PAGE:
Jon Weil is the Honourary Consultant for the Master in Genetic Counselling (University of Melbourne) program. He received a Ph.D. in Genetics from the University of California, Davis, in 1963, and for 15 years conducted research on bacterial viruses (bacteriophage), first as a postdoctoral fellow at the University of Oregon and Harvard University and then as Assistant/Associate Professor of Molecular Biology at Vanderbilt University. As he approached his tenth year at Vanderbilt, he felt a need to expand his interests beyond the intense, specialized field of bacteriophage genetics. He arranged to transfer to the University of California, San Francisco, where he carried out research on the pathogenesis of Down syndrome. He also received training and experience working as a genetic counsellor. He found this clinical work very satisfying. In order to further his opportunities for clinical work, he pursued doctoral studies in social-clinical psychology and received a Ph.D. from the Wright Institute, Berkeley, California, in 1984. He established a private psychotherapy practice with a specialty interest in the impact of genetic disorders and birth defects on individuals and families. From 1989 to 2001 he was also Director of the Program in Genetic Counseling in the School of Public Health at the University of California, Berkeley. He retired from clinical practice and the genetic counselling program in 2001 but has remained professionally active. From 2003 - 2007 he served as the Co-Director/Director of the Ph.D. Medical Genetics Fellowship Program at the University of California, San Francisco. His current activities include writing, teaching, seminars, workshops, mentoring and serving on the Editorial Board of the Journal of Genetic Counseling. He is the author of Psychosocial Genetic Counseling, Oxford University Press, 2000, chapters on countertransference and patient resistance in a forthcoming advanced text in genetic counseling, and other publications in genetics and genetic counselling.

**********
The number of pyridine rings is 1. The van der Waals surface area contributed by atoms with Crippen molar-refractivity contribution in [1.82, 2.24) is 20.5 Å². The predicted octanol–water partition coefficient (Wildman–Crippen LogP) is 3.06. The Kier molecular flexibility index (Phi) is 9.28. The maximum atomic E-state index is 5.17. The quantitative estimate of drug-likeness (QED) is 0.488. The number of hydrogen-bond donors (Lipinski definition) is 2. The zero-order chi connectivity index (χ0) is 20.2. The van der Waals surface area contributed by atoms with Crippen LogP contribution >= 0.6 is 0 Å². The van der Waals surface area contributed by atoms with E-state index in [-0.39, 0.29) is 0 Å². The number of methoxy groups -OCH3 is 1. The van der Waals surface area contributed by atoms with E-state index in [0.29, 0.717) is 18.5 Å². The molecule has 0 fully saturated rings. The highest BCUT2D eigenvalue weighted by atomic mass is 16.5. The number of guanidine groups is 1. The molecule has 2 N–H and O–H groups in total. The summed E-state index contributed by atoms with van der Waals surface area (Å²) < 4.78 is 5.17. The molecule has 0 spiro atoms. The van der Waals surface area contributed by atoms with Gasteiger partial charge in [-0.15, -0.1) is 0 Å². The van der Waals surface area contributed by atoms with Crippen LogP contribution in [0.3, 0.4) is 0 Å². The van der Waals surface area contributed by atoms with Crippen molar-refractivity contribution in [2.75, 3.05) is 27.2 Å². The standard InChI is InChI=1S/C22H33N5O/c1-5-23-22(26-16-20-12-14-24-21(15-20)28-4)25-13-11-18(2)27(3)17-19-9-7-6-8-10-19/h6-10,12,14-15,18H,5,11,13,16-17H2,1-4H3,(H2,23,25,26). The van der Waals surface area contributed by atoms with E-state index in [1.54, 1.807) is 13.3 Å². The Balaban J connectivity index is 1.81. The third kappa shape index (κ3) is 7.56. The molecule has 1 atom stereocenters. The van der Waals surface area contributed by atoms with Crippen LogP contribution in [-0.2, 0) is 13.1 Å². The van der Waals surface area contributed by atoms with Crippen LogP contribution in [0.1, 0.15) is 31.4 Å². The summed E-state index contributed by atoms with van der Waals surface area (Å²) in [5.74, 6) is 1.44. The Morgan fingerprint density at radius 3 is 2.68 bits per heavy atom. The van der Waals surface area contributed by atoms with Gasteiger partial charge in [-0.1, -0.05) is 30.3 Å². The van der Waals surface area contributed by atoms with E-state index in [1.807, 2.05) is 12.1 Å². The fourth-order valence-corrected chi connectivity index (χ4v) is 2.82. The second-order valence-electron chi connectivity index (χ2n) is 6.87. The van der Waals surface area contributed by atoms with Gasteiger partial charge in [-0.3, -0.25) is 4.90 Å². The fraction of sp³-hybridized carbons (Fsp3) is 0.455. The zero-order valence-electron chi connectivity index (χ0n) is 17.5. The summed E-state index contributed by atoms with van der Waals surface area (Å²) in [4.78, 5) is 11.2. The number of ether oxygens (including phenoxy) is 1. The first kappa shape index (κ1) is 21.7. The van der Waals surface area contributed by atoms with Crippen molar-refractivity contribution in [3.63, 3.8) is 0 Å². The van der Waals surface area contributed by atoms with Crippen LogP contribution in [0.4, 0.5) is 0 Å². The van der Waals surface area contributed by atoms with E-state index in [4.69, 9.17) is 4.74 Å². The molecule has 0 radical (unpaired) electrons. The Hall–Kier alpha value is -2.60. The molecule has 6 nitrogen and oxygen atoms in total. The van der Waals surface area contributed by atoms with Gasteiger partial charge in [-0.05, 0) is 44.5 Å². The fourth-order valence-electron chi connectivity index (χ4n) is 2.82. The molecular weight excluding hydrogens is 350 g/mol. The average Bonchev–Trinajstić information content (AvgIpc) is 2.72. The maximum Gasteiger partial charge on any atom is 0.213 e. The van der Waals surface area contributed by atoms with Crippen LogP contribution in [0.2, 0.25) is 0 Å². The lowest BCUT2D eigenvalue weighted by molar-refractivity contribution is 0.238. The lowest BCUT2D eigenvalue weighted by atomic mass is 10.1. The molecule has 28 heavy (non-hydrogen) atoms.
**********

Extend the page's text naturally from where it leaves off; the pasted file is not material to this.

After completing a BSc (Hons) in Health Sciences I entered the Graduate Diploma in Genetic Counselling program in 1999. Having been a nurse and health educator for many years the course built on my existing skills as a health professional. While I found it to be really challenging in both counselling and genetics subjects I really enjoyed being in a wonderfully supportive learning environment and now count many co-students, and lecturers, as close friends. A conversation with an ethicist at a genetics conference led to my enrolment as a PhD candidate exploring ethical issues in prenatal testing and genetic counselling. During that time I also worked as a prenatal genetic counsellor and became involved in teaching counselling students. My PhD thesis "Testing times, challenging choices" explored the experiences of a cohort of women making decisions about diagnostic prenatal tests and examined the role of genetic counselling in that process.